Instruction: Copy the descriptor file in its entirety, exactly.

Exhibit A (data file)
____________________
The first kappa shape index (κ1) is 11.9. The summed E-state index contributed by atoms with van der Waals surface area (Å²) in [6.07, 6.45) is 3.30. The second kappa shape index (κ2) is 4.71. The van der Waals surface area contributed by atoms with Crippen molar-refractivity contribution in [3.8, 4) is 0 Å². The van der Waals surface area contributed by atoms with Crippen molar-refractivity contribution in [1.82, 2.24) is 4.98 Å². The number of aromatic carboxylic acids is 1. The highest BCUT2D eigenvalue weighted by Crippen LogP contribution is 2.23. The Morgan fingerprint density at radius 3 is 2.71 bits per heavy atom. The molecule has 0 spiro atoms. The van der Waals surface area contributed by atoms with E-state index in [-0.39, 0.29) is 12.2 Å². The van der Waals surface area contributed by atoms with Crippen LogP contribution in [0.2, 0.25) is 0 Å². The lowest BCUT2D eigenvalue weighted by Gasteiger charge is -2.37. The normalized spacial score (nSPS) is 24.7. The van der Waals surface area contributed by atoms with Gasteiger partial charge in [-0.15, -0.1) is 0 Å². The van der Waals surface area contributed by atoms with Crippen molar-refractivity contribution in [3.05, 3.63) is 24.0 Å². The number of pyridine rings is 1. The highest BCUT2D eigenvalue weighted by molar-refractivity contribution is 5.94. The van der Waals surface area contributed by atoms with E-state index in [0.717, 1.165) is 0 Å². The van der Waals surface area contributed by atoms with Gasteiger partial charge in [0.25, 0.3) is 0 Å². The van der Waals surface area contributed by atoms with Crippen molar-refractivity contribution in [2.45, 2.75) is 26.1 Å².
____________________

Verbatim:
The first kappa shape index (κ1) is 11.9. The summed E-state index contributed by atoms with van der Waals surface area (Å²) in [6.07, 6.45) is 3.30. The second kappa shape index (κ2) is 4.71. The van der Waals surface area contributed by atoms with Crippen molar-refractivity contribution in [3.8, 4) is 0 Å². The van der Waals surface area contributed by atoms with Crippen molar-refractivity contribution in [1.82, 2.24) is 4.98 Å². The number of aromatic carboxylic acids is 1. The highest BCUT2D eigenvalue weighted by Crippen LogP contribution is 2.23. The Morgan fingerprint density at radius 3 is 2.71 bits per heavy atom. The molecule has 0 spiro atoms. The van der Waals surface area contributed by atoms with E-state index in [-0.39, 0.29) is 12.2 Å². The van der Waals surface area contributed by atoms with Crippen LogP contribution in [0.2, 0.25) is 0 Å². The lowest BCUT2D eigenvalue weighted by Gasteiger charge is -2.37. The normalized spacial score (nSPS) is 24.7. The van der Waals surface area contributed by atoms with Gasteiger partial charge in [-0.15, -0.1) is 0 Å². The van der Waals surface area contributed by atoms with Crippen molar-refractivity contribution in [3.05, 3.63) is 24.0 Å². The number of pyridine rings is 1. The highest BCUT2D eigenvalue weighted by molar-refractivity contribution is 5.94. The van der Waals surface area contributed by atoms with E-state index in [0.717, 1.165) is 0 Å². The van der Waals surface area contributed by atoms with Gasteiger partial charge in [0.25, 0.3) is 0 Å². The van der Waals surface area contributed by atoms with Crippen molar-refractivity contribution in [2.45, 2.75) is 26.1 Å².